W3C home > Mailing lists > Public > public-hydra@w3.org > July 2014

RE: Introduction and a question about JSON-LD

From: Markus Lanthaler <markus.lanthaler@gmx.net>
Date: Fri, 25 Jul 2014 10:45:06 -0700
To: <public-hydra@w3.org>
Message-ID: <013001cfa830$2d9d3dd0$88d7b970$@gmx.net>
Hi Dimitri,

On Thursday, July 24, 2014 12:36 PM, Dimitri van Hees wrote:
> I've been following this list for a few months now but have not yet
> been in the opportunity to introduce myself or contribute anything. As
> I have a question about JSON-LD, I think this might be the right time
> to do so ;-)

Great! Good to see you here :-)

 
> That said, it was time for me to actually start implementing this
> model in our own API's. For this purpose we created a demo API which
> represents our 26 employees, including birthdates, hometowns, hobbies,
> functions, education, etc. I want to add Hydra in the JSON-LD

Cool!


> representation, HATEOAS in the JSON representation (does that sound
> reasonable by the way?)

Sounds a bit weird to me as HATEOAS is a description of what drives the application. I would say "add hypermedia controls to JSON" instead.


> and also provide an application/nquads
> representation to fetch the triples and load them into a triplestore
> one by one.
> 
> After spending hours reading the documentation I still can't find what
> I'm doing wrong with the conversion to JSON-LD. I hope this list will
> help me out a little bit. Let's say I have this response (in real life
> this is valid JSON but my mail client sucks at the moment 😉):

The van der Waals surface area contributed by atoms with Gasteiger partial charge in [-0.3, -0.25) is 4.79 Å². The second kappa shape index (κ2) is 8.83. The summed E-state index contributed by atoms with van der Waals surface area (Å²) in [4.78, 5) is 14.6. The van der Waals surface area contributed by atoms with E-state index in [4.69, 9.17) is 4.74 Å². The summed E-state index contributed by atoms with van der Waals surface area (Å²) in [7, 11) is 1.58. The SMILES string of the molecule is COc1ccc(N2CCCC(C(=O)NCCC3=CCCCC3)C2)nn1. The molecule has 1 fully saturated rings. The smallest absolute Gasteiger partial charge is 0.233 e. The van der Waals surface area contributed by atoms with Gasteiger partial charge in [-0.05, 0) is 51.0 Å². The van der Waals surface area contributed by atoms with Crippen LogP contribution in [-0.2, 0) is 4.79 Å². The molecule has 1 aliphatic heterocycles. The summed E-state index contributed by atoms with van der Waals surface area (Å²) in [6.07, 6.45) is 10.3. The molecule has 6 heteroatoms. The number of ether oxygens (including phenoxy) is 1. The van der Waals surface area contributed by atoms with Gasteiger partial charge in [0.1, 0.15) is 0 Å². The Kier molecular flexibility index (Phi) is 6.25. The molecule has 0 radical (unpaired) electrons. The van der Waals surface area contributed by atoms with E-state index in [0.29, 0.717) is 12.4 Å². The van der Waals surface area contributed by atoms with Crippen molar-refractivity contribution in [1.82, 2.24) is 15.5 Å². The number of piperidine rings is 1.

> 
> id: dimitri,
> givenName: Dimitri,
> additionalName: van,
> familyName: Hees,
> gender: male,
> birthplace: Nijmegen,
> residence: Tilburg
> 
> As you might have noticed the properties are all schema.org except
> birthplace and residence. When converting this to JSON-LD I think I
> could say:
> 
> @context: {
>   schema: http://schema.org/,
>   givenName: {@id: schema:givenName},
>   addition…
>   birthplace: {@id: schema:City, @type: @id},
>   residence: {@id: schema:City, @type: @id},

These two mappings here are the problem. You map two properties, birthplace and residence to schema:City which isn't a property but a class. There's no property for birthplace in Schema.org yet (I think it would make sense to propose one on public-vocabs@w3.org). For residence, you could use either schema:homeLocation or schema:workLocation.


> },
> @id: http://data.freshheads.com/dimitri,
> givenName: Dimitri,
> additon…,
> birthplace: {
>   @id: http://www.nijmegen.nl
> },
> residence: {
>   @id: http://www.tilburg.nl
> }
> 
> The problem is that both birthplace and residence are being converted
> to City while they don't seem to be an actual 'City' anymore. When I
> add it to the valueobject itself:
> 
> birthplace: {
>   @id: http://www.nijmegen.nl
>   @type: http://schema.org/City
> }
> 
> then it works they way I'd expect. But I don't really understand why.
> Any thoughts?

Type coercion in the context only works for literals, i.e., simple strings. In other words, you can convert a simple string to an @id object by setting @type: @id or to a @value object with a @type by setting @type to the desired datatype in the context. Please not that you can NOT type nodes (@id objects) from within the context. You need to do so directly in the document itself. Node types and value types are treated differently. 


HTH,
Markus


--
Markus Lanthaler
@markuslanthaler
Received on Friday, 25 July 2014 17:45:37 UTC

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